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Some of us Midwesterners think maybe Amy Klobuchar would do OK as president


At the Minnesota State Fair, it’s pretty easy to meet our elected officials and candidates for office. Instead of giving auditorium speeches, they tend to stand around talking to small groups of fairgoers or wandering the streets between the food stands. It’s not hard to catch up with several in one afternoon. At the fair, Senator Amy Klobuchar can regularly be found at her own little venue: a miniature blue house with an open porch located just in front of Bob’s Snake Zoo. People stop by and say hello or pose for a picture. There’s no helicopter with her name on it, no grandiosity; it just seems so normal. And many of us are longing for that right now.

Amy Klobuchar should run for president.

It may not be what she wants to do — who wants to spend months being subjected to vile insults? — but it is what our nation needs. Within a party that fell to Donald Trump because it lost its sense of what works in the swath of territory between Pennsylvania and the Dakotas, she is the best hope. In the midterms she not only won in urban areas but in many rural parts of Minnesota.

Klobuchar is strong, she’s smart, and she’s experienced, but the same can be said of many other potential candidates. What distinguishes her from Cory Booker, Kamala Harris, and most of her other potential primary opponents is almost ineffable, but it comes down to this: she is not enveloped in a shining cloak of ambition.

And that may be the greatest qualification of all in the face of an incumbent who is little more than that cloak.{mosads}

Many of her potential opponents certainly boast a harder edge and more direct rebukes to the Trump agenda. Among the women, Harris and Kirsten Gillibrand are running well to Klobuchar’s left. But like Hillary Clinton before them, they are prone to drop too easily into the “coastal elite” category in the minds of too many voters.

Klobuchar’s personality and positions line up more directly with the last president who won as a Democrat, Barack Obama. Like Klobuchar, he came across as a reasonable Midwesterner, calm in the face of crossfire and quick to talk about solving problems rather than the demons on the other side of the political line. While Republicans and Fox News were quick to describe him as an extremist, the description never really fit. Even his hallmark achievement, the Affordable Care Act, was a moderate reform whose structure was defined within the Heritage Foundation and test-run by Mitt Romney as governor of Massachusetts.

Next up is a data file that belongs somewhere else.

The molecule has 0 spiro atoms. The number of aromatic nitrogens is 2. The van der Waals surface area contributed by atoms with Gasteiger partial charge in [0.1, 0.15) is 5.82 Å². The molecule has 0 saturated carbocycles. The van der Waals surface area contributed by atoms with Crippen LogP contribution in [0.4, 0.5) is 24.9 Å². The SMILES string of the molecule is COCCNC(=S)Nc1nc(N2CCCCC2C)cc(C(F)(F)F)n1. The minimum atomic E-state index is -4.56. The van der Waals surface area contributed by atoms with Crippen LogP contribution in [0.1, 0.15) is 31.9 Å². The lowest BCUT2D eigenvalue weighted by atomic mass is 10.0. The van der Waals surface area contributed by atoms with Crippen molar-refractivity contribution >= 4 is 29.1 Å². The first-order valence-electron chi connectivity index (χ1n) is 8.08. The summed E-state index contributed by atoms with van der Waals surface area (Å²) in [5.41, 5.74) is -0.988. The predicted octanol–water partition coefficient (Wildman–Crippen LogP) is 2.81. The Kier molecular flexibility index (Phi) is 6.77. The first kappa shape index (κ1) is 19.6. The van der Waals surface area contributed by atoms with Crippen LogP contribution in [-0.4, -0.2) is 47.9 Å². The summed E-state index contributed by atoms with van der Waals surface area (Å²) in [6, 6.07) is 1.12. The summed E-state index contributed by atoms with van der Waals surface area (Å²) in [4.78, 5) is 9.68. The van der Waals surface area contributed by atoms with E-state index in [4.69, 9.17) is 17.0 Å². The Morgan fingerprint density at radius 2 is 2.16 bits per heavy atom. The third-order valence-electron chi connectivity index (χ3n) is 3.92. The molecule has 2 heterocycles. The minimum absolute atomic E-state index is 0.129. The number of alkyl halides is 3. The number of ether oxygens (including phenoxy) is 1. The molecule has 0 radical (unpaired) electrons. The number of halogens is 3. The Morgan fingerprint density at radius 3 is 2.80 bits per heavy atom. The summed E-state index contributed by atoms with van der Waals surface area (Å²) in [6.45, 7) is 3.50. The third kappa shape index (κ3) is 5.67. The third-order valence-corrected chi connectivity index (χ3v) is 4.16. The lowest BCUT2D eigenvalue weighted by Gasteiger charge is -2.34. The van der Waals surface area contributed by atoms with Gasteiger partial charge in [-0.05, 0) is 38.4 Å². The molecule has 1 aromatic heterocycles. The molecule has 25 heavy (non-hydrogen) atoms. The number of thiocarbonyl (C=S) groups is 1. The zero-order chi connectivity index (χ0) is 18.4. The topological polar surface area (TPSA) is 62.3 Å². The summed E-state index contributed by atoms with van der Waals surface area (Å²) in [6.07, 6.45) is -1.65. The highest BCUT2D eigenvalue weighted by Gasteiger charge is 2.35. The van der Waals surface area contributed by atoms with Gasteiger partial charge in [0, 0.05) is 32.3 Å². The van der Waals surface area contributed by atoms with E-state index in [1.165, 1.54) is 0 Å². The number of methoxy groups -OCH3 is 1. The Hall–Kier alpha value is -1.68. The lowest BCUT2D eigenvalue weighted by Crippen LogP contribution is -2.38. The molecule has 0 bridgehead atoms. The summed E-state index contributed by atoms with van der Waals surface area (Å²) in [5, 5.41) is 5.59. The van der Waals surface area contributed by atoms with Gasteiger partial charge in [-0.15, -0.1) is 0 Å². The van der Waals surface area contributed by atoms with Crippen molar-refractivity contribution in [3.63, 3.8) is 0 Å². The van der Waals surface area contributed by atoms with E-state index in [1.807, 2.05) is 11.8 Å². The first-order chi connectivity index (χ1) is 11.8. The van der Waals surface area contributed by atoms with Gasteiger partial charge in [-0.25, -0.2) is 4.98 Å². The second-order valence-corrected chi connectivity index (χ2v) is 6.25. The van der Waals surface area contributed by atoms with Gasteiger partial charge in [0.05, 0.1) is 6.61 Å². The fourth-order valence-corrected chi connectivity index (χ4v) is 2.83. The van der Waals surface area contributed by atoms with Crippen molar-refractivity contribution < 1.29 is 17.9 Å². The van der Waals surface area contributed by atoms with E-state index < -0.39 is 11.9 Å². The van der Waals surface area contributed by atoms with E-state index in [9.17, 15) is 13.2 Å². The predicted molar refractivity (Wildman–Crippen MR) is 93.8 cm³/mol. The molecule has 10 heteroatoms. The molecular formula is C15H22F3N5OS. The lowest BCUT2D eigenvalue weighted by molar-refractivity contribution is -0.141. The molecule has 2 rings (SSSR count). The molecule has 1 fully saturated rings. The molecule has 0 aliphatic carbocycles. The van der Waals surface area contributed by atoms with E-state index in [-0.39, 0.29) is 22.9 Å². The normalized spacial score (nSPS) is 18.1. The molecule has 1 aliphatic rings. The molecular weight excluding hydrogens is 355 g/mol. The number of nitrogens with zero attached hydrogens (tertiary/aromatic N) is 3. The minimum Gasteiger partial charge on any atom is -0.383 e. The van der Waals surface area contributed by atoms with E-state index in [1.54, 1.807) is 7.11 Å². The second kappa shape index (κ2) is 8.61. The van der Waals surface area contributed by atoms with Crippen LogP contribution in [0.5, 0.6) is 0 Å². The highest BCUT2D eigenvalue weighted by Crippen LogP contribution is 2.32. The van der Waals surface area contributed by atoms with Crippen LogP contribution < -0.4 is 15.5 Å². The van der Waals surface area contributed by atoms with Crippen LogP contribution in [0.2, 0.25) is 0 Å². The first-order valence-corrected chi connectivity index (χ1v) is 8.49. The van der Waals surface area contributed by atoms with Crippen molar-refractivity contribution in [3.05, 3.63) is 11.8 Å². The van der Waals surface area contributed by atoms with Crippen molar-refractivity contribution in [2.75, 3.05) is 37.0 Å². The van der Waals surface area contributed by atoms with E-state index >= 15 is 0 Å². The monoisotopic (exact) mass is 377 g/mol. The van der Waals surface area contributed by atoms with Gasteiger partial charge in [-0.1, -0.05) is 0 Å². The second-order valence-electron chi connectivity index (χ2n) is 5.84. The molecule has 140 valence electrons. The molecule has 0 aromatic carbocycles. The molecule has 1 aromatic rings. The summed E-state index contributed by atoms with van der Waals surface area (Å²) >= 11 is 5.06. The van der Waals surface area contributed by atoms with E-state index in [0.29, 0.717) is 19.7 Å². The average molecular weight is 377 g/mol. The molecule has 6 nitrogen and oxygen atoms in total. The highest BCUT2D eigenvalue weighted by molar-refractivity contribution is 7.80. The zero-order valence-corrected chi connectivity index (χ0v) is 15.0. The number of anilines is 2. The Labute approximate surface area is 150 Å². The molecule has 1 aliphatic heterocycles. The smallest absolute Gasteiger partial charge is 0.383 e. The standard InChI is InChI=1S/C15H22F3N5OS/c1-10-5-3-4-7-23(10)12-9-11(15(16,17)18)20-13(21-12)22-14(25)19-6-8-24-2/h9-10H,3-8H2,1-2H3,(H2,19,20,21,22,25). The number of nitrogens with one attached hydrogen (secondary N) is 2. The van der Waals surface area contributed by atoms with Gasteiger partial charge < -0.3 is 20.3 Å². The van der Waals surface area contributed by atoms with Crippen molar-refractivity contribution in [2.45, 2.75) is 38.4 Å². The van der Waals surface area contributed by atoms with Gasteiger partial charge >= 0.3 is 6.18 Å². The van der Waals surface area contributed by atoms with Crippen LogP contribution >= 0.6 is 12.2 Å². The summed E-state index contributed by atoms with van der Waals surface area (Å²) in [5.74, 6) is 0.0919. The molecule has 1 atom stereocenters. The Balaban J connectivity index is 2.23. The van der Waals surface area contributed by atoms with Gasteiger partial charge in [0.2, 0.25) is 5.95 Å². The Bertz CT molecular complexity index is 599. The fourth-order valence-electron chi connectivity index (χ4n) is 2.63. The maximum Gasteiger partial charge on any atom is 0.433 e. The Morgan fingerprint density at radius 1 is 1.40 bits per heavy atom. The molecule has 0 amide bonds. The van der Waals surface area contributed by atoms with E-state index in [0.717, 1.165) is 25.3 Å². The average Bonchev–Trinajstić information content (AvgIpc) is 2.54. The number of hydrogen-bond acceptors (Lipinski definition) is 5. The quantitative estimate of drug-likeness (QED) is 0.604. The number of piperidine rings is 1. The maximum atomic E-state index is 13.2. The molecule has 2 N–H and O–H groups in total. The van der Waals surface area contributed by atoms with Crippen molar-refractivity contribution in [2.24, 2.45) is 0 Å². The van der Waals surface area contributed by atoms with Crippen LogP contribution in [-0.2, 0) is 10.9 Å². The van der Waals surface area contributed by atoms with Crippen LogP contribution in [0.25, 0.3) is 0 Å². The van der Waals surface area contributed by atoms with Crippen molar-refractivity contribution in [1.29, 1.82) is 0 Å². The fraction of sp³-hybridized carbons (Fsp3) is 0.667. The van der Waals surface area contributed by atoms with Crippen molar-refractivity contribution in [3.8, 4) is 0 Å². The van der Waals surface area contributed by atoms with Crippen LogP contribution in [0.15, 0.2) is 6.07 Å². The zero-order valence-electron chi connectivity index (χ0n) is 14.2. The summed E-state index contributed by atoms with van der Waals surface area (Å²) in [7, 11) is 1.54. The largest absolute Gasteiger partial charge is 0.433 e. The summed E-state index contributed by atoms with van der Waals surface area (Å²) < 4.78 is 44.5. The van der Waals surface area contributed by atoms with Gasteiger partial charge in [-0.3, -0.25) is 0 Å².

That kind of low-drama reasonableness is back in style, a backlash to the backlash. A key lesson of the midterm elections is that most of the Democrats who succeeded won through pragmatic discussion of issues like health care rather than promises of broad systemic change. 2016 was a “change” election; the next one will be about a return to normalcy after the exhausting roller-coaster ride that has been the Trump era, leaving us longing for competence and civility. Democrats failed in 2016 because they fought the last war. They should not make that mistake again.

The image many Americans have of Klobuchar is an emblematic one: they recall her exchange with Justice Brett Kavanaugh at the dramatic second phase of his confirmation hearing. Kavanaugh approached the exchange in full Trump mode. When Klobuchar asked him if he ever drank so much that he “didn’t remember what happened the night before or part of what happened.” Kavanaugh responded by belligerently throwing the question back at her: “I don’t know, have you?”

America cringed, but Klobuchar did not. Like the prosecutor she once was, she simply restated the question and forged on. After a break, Kavanaugh apologized, which is a rare event with Trump and his followers.

While in that moment Kavanaugh was really only a Junior Varsity Trump, it was a window into how Klobuchar would react to the flurry of bravado and put-downs the Democratic challenger will inevitably face. And for those of us who are looking for hope, it was thrilling. Not just for the steely determination, but for the restraint; Senator Klobuchar maintained her dignity, won the exchange, but did not respond in kind.

If nothing else, a Klobuchar presidency would bring us four to eight years of Rachel Dratch playing her on Saturday Night Live. And if Americans can forge a bipartisan consensus on the value of anything, it should be that.

Mark Osler is the Robert and Marion Short Professor of Law at the University of St. Thomas, Minneapolis, Minn.

Tags Amy Klobuchar Amy Klobuchar Barack Obama Cory Booker Donald Trump Donald Trump Hillary Clinton Kirsten Gillibrand Mitt Romney Politics of the United States

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